Your administrators paid thousands of dollars to get the Chromebooks. They will want to see them used. Early in my journey as a tech coach, this was the message I was to relay to teachers. Make it a routine that students login to the Chromebook and head to Google Classroom as one of the first things they do. Do not get all kids ready to learn and then have them go and get the Chromebooks and login. You will lose valuable instructional time doing this.
Chromebooks have a simple keyboard command to quickly logout at the end of class. Students will quickly learn to use the SHIFT + CTRL + Q command very easily. (To see more keyboard commands, use the CTRL + ALT + ? command.) This quick logout procedure makes wrapping up class easier. In my experience, using the last 3 minutes to logout and plug in Chromebooks is ample time to get kids cleaned up and onto their next class or activity.
In the Midst of an Activity
Keeping kids on task when introducing a new tool like Chromebooks can be challenging. Often, kids are used to using technology only as a toy and not as tool for learning. This can lead to them veering off onto other tabs or apps. To help lessen this, here are a few of my ideas for getting kids to use to show readiness during the steps of a lesson.
I like to tell kids to "close the lid". This is preceded be me showing on my projector screen or TV where they should be. I have them "close the lid" or simply close the Chromebook to signify they are at the right place and are ready to move on. Doing this will not log them out or shut the Chromebook off. This prevents kids from veering off or wandering onto other tabs, sites or apps. When all kids have closed lids, I instruct them to open it back up and it will be right where they left off. This is one of the many great features of Chromebooks. The reboot time is only a few seconds.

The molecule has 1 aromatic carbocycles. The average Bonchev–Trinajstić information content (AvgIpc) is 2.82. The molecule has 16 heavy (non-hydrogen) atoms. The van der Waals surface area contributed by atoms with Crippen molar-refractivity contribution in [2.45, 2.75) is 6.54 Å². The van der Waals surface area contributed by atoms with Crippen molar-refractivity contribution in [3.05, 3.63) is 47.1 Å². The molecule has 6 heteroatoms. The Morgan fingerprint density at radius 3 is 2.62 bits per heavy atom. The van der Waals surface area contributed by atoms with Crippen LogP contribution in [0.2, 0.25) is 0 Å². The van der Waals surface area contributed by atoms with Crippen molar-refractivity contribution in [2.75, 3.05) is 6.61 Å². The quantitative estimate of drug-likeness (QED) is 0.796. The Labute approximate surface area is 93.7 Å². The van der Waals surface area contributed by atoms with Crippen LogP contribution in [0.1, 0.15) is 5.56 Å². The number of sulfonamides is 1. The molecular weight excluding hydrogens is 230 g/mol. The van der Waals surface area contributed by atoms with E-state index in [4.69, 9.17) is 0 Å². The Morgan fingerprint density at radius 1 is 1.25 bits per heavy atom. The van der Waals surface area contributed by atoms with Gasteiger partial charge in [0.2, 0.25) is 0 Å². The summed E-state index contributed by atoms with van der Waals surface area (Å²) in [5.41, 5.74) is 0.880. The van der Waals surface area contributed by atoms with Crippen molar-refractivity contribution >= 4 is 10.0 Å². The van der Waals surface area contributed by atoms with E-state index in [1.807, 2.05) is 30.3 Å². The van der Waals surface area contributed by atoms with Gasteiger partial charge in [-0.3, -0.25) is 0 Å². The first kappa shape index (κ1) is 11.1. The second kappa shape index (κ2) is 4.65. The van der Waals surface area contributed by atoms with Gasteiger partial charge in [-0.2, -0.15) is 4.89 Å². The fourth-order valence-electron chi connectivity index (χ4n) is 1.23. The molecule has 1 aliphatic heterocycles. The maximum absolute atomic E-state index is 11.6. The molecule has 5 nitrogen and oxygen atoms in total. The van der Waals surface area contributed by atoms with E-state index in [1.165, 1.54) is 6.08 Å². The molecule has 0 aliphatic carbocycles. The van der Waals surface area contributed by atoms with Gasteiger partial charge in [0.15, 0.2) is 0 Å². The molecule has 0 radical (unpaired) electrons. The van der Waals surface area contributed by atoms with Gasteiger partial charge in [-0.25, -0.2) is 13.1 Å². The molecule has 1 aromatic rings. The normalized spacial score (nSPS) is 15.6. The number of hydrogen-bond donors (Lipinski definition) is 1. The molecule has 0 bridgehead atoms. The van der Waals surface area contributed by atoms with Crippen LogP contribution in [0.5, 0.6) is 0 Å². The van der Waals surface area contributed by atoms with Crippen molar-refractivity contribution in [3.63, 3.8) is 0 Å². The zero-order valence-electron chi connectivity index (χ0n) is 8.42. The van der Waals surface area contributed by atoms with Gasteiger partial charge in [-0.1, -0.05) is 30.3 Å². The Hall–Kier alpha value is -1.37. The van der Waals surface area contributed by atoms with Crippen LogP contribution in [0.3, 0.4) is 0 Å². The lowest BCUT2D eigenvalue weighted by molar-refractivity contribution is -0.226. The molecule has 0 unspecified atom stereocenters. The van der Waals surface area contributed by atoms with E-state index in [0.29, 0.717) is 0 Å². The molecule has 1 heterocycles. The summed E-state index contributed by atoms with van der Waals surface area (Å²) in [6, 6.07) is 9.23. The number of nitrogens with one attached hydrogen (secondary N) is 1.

A physical motion, to show readiness, I like to use is called "jazz hands". This means when kids have completed a procedural task, and to show they've arrived, I ask them to show me "jazz hands". At that point, they have their hands off the keyboard, waving their hands like "jazz hands". This helps prevent unauthorized, short term Chromebook wandering. In my experience, younger kids think this is fun.
Feedback tokens is another idea I have implemented throughout my instruction regardless of technology. With feedback tokens, I set a "quota" daily based on the activity. Students must elicit feedback from teacher as they work to earn tokens. The may also earn tokens by following procedures, staying on task and being on the correct app or page. For example, in the Fast and Curious Eduoprotocol, students play multiple rounds of Quizlet Live, Quizizz and do sketchnotes. They receive tokens for joining the games as well as completing sketchnotes.